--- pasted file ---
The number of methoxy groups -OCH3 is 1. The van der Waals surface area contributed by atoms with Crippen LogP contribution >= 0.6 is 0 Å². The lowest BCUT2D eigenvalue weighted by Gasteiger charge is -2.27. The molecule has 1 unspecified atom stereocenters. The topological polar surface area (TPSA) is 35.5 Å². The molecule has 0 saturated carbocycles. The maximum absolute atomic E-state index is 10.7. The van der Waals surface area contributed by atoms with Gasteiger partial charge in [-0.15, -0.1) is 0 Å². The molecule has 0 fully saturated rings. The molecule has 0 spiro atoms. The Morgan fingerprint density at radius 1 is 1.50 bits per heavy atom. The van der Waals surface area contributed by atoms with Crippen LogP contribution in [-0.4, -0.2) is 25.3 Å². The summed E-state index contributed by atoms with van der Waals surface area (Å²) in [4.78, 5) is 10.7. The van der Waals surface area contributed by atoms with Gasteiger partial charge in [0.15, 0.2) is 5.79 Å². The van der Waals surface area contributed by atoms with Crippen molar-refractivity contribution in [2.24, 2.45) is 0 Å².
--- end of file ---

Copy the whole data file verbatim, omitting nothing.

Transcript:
The number of methoxy groups -OCH3 is 1. The van der Waals surface area contributed by atoms with Crippen LogP contribution >= 0.6 is 0 Å². The lowest BCUT2D eigenvalue weighted by Gasteiger charge is -2.27. The molecule has 1 unspecified atom stereocenters. The topological polar surface area (TPSA) is 35.5 Å². The molecule has 0 saturated carbocycles. The maximum absolute atomic E-state index is 10.7. The van der Waals surface area contributed by atoms with Gasteiger partial charge in [-0.15, -0.1) is 0 Å². The molecule has 0 fully saturated rings. The molecule has 0 spiro atoms. The Morgan fingerprint density at radius 1 is 1.50 bits per heavy atom. The van der Waals surface area contributed by atoms with Crippen LogP contribution in [-0.4, -0.2) is 25.3 Å². The summed E-state index contributed by atoms with van der Waals surface area (Å²) in [4.78, 5) is 10.7. The van der Waals surface area contributed by atoms with Gasteiger partial charge in [0.15, 0.2) is 5.79 Å². The van der Waals surface area contributed by atoms with Crippen molar-refractivity contribution in [2.24, 2.45) is 0 Å².